PACE report lambasts Turkey on severe restrictions to access to a lawyer

A draft report by the Parliamentary Assembly of the Council of Europe (PACE) lambasted Turkey on severe restrictions placed on access to lawyers by detainees, saying that “against the background of extremely serious allegations of torture and the inhuman or degrading treatment of detainees, the lack of access to a lawyer is all the more worrying.”

The report, written by French lawmaker Marietta Karamanli of Committee on Legal Affairs and Human Rights, said many people who were arrested in Turkey have been held incommunicado for several days without any contact with their family and with no possibility of contacting a lawyer.

“We are currently witnessing a very serious and disconcerting erosion of the principles and standards of the rule of law in Turkey. This erosion, which began before the attempted coup on 15 July 2016 and has already been condemned by our Assembly in Resolution 2121 (2016), has since then taken on new proportions”, the report said.

PACE report described that mass arrests and purges by Turkish government were arbitrary and noted that lawyers were pressured to not represent suspects accused of belonging to what the government called FETÖ terrorist organization. Dozens of lawyers have been detained on suspicion of having links to the FETÖ.

Turkish President Recep Tayyip Erdogan and his government labelled Gülen movement, inspired by the teachings of US-based Turkish intellectual, as terrorist group and jailed over 45,000 people in the last six months alone. Gülen, 75-year old cleric, and his followers have never advocated violence but rather remained staunchly opposed to any violence, radicalism and terror in the name of religion.

French deputy recalled that a group of United Nations experts, including the Special Rapporteur on the Independence of Judges and Lawyers, Ms Monica Pinto, have called on Turkey to respect the independence of the judiciary and the principles of the rule of law, including in times of crisis. “In particular, these experts have urged the authorities to guarantee detainees access to the lawyer of their choice”, she emphasized.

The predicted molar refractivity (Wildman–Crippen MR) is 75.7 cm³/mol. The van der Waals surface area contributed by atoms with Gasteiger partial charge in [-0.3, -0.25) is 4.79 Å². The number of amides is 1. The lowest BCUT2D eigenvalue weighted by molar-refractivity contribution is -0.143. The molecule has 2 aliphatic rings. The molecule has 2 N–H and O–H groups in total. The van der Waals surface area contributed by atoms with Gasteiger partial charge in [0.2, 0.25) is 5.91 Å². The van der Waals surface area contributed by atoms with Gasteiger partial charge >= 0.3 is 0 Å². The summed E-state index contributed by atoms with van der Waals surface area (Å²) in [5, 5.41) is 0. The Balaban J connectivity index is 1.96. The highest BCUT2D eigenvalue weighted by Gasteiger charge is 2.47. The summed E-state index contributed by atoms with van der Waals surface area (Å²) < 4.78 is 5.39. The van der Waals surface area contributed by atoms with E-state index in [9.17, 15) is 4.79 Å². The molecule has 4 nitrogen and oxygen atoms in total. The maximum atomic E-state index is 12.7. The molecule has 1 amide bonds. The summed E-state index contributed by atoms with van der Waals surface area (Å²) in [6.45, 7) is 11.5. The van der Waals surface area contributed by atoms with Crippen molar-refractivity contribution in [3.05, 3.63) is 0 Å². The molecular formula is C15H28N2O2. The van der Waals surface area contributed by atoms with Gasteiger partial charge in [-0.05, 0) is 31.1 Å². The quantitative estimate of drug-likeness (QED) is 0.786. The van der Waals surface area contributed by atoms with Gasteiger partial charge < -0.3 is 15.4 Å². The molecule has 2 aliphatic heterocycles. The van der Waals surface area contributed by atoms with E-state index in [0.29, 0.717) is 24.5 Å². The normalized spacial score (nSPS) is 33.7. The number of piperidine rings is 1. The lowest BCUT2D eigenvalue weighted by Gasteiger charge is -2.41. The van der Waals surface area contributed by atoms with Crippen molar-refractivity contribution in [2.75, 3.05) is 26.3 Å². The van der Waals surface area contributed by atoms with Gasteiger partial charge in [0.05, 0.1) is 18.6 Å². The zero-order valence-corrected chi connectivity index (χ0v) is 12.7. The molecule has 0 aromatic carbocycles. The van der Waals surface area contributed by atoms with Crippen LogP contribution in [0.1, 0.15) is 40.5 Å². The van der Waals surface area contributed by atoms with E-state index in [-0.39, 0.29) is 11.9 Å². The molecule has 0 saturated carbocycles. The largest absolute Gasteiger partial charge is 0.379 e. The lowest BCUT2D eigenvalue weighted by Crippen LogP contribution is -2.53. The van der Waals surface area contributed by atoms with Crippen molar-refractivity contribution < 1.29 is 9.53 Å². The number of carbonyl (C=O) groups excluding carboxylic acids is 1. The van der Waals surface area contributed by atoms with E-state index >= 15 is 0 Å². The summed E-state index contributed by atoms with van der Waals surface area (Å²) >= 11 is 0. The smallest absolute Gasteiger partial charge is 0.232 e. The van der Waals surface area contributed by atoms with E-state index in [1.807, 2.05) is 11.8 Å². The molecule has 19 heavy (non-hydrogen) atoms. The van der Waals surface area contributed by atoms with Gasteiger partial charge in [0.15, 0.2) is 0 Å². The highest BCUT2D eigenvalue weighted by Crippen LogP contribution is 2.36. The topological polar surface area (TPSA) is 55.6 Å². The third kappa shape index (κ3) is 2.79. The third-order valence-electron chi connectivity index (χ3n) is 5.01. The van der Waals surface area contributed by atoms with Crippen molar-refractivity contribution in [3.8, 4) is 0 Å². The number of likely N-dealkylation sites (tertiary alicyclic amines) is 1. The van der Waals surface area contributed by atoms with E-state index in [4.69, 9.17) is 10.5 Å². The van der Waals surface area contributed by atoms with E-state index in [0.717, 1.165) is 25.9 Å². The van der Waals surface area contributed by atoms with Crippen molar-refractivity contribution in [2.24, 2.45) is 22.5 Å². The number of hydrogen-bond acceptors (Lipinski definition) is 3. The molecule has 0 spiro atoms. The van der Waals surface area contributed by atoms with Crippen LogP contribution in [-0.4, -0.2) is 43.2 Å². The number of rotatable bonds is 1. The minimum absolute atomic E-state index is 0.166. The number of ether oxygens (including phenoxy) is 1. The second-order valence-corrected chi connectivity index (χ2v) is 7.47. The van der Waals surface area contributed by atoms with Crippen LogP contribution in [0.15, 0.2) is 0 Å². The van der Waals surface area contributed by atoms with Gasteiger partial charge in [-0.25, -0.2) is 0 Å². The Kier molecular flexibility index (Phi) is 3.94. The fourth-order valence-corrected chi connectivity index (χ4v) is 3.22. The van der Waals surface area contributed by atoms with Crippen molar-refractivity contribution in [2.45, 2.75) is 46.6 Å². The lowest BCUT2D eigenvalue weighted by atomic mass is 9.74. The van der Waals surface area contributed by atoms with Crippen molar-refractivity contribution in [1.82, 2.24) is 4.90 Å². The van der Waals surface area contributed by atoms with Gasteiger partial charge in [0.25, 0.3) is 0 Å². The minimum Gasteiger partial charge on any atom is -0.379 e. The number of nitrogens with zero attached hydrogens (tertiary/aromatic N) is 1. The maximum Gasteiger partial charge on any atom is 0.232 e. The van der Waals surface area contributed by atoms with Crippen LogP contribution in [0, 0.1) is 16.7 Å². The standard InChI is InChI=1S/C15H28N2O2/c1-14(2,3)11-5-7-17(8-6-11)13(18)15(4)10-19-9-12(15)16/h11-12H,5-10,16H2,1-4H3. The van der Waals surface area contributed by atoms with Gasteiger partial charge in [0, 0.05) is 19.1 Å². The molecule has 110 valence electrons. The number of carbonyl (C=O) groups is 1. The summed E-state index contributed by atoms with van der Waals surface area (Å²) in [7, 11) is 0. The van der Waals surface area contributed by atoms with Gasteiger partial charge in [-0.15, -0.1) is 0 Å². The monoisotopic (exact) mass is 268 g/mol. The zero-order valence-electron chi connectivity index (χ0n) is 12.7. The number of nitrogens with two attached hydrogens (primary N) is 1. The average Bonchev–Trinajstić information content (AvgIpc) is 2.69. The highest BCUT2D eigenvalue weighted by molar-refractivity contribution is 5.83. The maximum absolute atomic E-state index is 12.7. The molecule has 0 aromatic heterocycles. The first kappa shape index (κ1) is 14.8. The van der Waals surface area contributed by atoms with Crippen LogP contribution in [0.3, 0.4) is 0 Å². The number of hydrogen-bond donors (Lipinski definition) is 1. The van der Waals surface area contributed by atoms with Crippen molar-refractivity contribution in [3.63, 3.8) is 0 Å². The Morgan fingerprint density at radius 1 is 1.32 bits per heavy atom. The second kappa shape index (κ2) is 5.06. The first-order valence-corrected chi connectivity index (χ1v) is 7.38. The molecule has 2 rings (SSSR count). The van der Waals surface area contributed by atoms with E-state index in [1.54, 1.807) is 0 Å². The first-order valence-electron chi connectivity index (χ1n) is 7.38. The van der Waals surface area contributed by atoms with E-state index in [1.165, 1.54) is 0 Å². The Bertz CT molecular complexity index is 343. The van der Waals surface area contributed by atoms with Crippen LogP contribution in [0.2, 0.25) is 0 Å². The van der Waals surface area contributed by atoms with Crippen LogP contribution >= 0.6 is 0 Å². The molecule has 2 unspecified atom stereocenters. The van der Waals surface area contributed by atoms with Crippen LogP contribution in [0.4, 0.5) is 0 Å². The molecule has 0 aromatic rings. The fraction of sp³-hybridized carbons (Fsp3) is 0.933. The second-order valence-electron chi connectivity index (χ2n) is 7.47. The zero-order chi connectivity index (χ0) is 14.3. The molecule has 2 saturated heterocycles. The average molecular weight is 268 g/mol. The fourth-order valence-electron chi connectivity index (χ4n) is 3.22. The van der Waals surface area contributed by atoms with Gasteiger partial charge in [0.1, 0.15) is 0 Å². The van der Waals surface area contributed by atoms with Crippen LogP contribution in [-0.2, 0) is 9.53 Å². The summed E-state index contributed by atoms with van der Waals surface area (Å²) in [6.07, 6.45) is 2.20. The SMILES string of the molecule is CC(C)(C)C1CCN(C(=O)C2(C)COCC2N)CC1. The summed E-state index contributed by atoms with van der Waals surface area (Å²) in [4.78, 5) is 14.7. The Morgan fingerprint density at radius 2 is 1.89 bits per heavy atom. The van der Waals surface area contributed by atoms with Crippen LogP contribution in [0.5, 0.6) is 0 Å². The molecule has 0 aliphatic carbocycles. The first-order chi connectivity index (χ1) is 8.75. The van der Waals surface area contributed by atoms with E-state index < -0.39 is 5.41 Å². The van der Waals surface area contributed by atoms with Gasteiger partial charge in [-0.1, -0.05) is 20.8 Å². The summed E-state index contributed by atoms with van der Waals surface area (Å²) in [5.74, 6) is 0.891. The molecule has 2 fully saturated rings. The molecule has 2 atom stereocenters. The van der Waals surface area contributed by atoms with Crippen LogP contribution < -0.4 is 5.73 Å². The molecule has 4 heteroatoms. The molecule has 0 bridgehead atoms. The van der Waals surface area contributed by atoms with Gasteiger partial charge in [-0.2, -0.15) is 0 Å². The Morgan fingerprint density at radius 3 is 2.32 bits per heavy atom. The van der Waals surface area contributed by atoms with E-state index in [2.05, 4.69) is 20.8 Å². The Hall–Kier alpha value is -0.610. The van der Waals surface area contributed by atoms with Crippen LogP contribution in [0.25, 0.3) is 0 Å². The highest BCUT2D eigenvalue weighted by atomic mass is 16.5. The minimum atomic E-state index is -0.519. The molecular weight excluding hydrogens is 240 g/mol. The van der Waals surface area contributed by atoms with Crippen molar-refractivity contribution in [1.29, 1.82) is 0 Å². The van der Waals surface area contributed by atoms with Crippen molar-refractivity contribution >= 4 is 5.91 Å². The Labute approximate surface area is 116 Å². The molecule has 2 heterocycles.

According to data compiled by ‘Arrested Lawyers Initiative’, 301 lawyers are currently in jail and arrest warrants have been issued by courts about more than 100 lawyers in Turkey. Moreover, 702 lawyers are currently under legal investigation.

Ekkehart Schaffer, the President of the German Federal Bar (Bundesrechtsanwaltskammer), which represents 28 German Bars and entire legal profession in Germany, had sent a harsh letter to Justice Minister Bozdağ and asked to take all necessary measures to guarantee that lawyers in Turkey are able to perform their professional duties without fear of intimidation, hindrance, harassment, or improper interference.

The Italian Bar Council (Consiglio Nazionale Forense) has also slammed Turkish government over arrested and persecuted lawyers in a letter sent by the Italian Bar Council’s President Andrea Mascherin to Turkey’s Justice Minister Bekir Bozdağ.